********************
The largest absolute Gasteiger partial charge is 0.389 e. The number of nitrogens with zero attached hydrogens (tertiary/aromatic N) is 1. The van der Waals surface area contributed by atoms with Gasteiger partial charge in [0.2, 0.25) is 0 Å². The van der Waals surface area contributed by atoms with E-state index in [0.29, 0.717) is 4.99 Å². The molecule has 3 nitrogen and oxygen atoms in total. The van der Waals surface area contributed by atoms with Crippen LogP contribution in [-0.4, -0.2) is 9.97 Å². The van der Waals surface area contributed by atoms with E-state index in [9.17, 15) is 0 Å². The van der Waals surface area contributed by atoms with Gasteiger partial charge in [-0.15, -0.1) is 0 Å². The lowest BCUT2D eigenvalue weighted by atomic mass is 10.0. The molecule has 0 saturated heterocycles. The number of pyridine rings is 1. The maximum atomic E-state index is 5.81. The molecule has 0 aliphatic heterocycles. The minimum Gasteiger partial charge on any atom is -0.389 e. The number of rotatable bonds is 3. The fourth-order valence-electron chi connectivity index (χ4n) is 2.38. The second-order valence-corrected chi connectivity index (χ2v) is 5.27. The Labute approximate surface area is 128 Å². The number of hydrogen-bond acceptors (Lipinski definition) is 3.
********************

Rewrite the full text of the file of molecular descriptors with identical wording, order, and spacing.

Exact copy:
The largest absolute Gasteiger partial charge is 0.389 e. The number of nitrogens with zero attached hydrogens (tertiary/aromatic N) is 1. The van der Waals surface area contributed by atoms with Gasteiger partial charge in [0.2, 0.25) is 0 Å². The van der Waals surface area contributed by atoms with E-state index in [0.29, 0.717) is 4.99 Å². The molecule has 3 nitrogen and oxygen atoms in total. The van der Waals surface area contributed by atoms with Crippen LogP contribution in [-0.4, -0.2) is 9.97 Å². The van der Waals surface area contributed by atoms with E-state index in [9.17, 15) is 0 Å². The van der Waals surface area contributed by atoms with Gasteiger partial charge in [-0.15, -0.1) is 0 Å². The lowest BCUT2D eigenvalue weighted by atomic mass is 10.0. The molecule has 0 saturated heterocycles. The number of pyridine rings is 1. The maximum atomic E-state index is 5.81. The molecule has 0 aliphatic heterocycles. The minimum Gasteiger partial charge on any atom is -0.389 e. The number of rotatable bonds is 3. The fourth-order valence-electron chi connectivity index (χ4n) is 2.38. The second-order valence-corrected chi connectivity index (χ2v) is 5.27. The Labute approximate surface area is 128 Å². The number of hydrogen-bond acceptors (Lipinski definition) is 3.